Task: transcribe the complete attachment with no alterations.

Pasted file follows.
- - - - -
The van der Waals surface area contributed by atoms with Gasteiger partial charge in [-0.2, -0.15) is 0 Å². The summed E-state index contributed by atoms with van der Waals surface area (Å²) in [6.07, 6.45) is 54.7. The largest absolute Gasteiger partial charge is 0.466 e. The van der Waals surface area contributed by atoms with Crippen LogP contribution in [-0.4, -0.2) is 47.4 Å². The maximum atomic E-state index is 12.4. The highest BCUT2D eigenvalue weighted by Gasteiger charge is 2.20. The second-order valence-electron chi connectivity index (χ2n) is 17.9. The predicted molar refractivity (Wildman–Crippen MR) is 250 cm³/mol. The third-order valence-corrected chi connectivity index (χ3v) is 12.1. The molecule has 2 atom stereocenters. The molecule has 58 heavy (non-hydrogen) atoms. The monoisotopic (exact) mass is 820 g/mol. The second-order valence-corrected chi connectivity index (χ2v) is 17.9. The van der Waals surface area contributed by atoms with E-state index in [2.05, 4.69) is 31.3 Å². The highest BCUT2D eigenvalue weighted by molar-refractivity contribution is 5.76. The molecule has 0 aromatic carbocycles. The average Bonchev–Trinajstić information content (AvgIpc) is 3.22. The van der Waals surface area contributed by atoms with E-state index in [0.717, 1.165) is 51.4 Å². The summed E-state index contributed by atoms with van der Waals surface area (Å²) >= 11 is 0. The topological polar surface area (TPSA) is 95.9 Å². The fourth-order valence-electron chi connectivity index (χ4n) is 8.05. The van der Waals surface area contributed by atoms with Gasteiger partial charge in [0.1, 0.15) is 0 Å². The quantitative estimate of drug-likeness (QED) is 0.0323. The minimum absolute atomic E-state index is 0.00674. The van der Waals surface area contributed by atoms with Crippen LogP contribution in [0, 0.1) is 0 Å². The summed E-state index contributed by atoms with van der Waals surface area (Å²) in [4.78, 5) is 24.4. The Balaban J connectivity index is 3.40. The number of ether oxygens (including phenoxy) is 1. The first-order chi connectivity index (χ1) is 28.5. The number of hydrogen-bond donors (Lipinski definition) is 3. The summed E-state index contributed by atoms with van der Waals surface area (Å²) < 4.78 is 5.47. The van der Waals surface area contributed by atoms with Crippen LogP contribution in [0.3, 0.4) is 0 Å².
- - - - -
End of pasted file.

The van der Waals surface area contributed by atoms with Gasteiger partial charge in [-0.2, -0.15) is 0 Å². The summed E-state index contributed by atoms with van der Waals surface area (Å²) in [6.07, 6.45) is 54.7. The largest absolute Gasteiger partial charge is 0.466 e. The van der Waals surface area contributed by atoms with Crippen LogP contribution in [-0.4, -0.2) is 47.4 Å². The maximum atomic E-state index is 12.4. The highest BCUT2D eigenvalue weighted by Gasteiger charge is 2.20. The second-order valence-electron chi connectivity index (χ2n) is 17.9. The predicted molar refractivity (Wildman–Crippen MR) is 250 cm³/mol. The third-order valence-corrected chi connectivity index (χ3v) is 12.1. The molecule has 2 atom stereocenters. The molecule has 58 heavy (non-hydrogen) atoms. The monoisotopic (exact) mass is 820 g/mol. The second-order valence-corrected chi connectivity index (χ2v) is 17.9. The van der Waals surface area contributed by atoms with E-state index in [2.05, 4.69) is 31.3 Å². The highest BCUT2D eigenvalue weighted by molar-refractivity contribution is 5.76. The molecule has 0 aromatic carbocycles. The average Bonchev–Trinajstić information content (AvgIpc) is 3.22. The van der Waals surface area contributed by atoms with E-state index in [0.717, 1.165) is 51.4 Å². The summed E-state index contributed by atoms with van der Waals surface area (Å²) >= 11 is 0. The topological polar surface area (TPSA) is 95.9 Å². The fourth-order valence-electron chi connectivity index (χ4n) is 8.05. The van der Waals surface area contributed by atoms with Gasteiger partial charge in [0.1, 0.15) is 0 Å². The quantitative estimate of drug-likeness (QED) is 0.0323. The minimum absolute atomic E-state index is 0.00674. The van der Waals surface area contributed by atoms with Crippen LogP contribution in [0, 0.1) is 0 Å². The summed E-state index contributed by atoms with van der Waals surface area (Å²) in [4.78, 5) is 24.4. The Balaban J connectivity index is 3.40. The number of ether oxygens (including phenoxy) is 1. The first-order chi connectivity index (χ1) is 28.5. The number of hydrogen-bond donors (Lipinski definition) is 3. The summed E-state index contributed by atoms with van der Waals surface area (Å²) < 4.78 is 5.47. The van der Waals surface area contributed by atoms with Crippen LogP contribution in [0.3, 0.4) is 0 Å².